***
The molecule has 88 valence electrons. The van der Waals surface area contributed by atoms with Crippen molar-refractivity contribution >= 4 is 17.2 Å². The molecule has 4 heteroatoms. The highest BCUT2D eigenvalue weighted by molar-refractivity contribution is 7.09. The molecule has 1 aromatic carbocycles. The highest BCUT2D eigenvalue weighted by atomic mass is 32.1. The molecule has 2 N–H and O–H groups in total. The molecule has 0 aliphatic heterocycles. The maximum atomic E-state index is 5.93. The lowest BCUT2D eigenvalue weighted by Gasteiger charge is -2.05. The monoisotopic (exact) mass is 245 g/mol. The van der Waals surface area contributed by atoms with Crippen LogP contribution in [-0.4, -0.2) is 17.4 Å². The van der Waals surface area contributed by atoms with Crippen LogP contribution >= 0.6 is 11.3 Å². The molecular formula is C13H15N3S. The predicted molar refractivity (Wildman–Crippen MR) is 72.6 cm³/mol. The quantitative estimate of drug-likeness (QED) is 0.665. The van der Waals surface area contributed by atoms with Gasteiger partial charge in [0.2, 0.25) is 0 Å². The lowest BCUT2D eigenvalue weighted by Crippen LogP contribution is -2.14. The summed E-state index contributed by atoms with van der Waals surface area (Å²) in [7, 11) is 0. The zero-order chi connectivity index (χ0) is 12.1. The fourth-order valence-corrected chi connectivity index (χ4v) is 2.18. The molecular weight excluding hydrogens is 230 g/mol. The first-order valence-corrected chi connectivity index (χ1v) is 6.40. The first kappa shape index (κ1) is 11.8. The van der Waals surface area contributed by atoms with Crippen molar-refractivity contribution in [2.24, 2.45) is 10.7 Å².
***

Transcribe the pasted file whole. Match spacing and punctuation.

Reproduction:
The molecule has 88 valence electrons. The van der Waals surface area contributed by atoms with Crippen molar-refractivity contribution >= 4 is 17.2 Å². The molecule has 4 heteroatoms. The highest BCUT2D eigenvalue weighted by molar-refractivity contribution is 7.09. The molecule has 1 aromatic carbocycles. The highest BCUT2D eigenvalue weighted by atomic mass is 32.1. The molecule has 2 N–H and O–H groups in total. The molecule has 0 aliphatic heterocycles. The maximum atomic E-state index is 5.93. The lowest BCUT2D eigenvalue weighted by Gasteiger charge is -2.05. The monoisotopic (exact) mass is 245 g/mol. The van der Waals surface area contributed by atoms with Crippen LogP contribution in [-0.4, -0.2) is 17.4 Å². The van der Waals surface area contributed by atoms with Crippen LogP contribution >= 0.6 is 11.3 Å². The molecular formula is C13H15N3S. The predicted molar refractivity (Wildman–Crippen MR) is 72.6 cm³/mol. The quantitative estimate of drug-likeness (QED) is 0.665. The van der Waals surface area contributed by atoms with Gasteiger partial charge in [0.2, 0.25) is 0 Å². The lowest BCUT2D eigenvalue weighted by Crippen LogP contribution is -2.14. The summed E-state index contributed by atoms with van der Waals surface area (Å²) in [7, 11) is 0. The zero-order chi connectivity index (χ0) is 12.1. The fourth-order valence-corrected chi connectivity index (χ4v) is 2.18. The molecular weight excluding hydrogens is 230 g/mol. The first-order valence-corrected chi connectivity index (χ1v) is 6.40. The first kappa shape index (κ1) is 11.8. The van der Waals surface area contributed by atoms with Crippen molar-refractivity contribution in [2.24, 2.45) is 10.7 Å².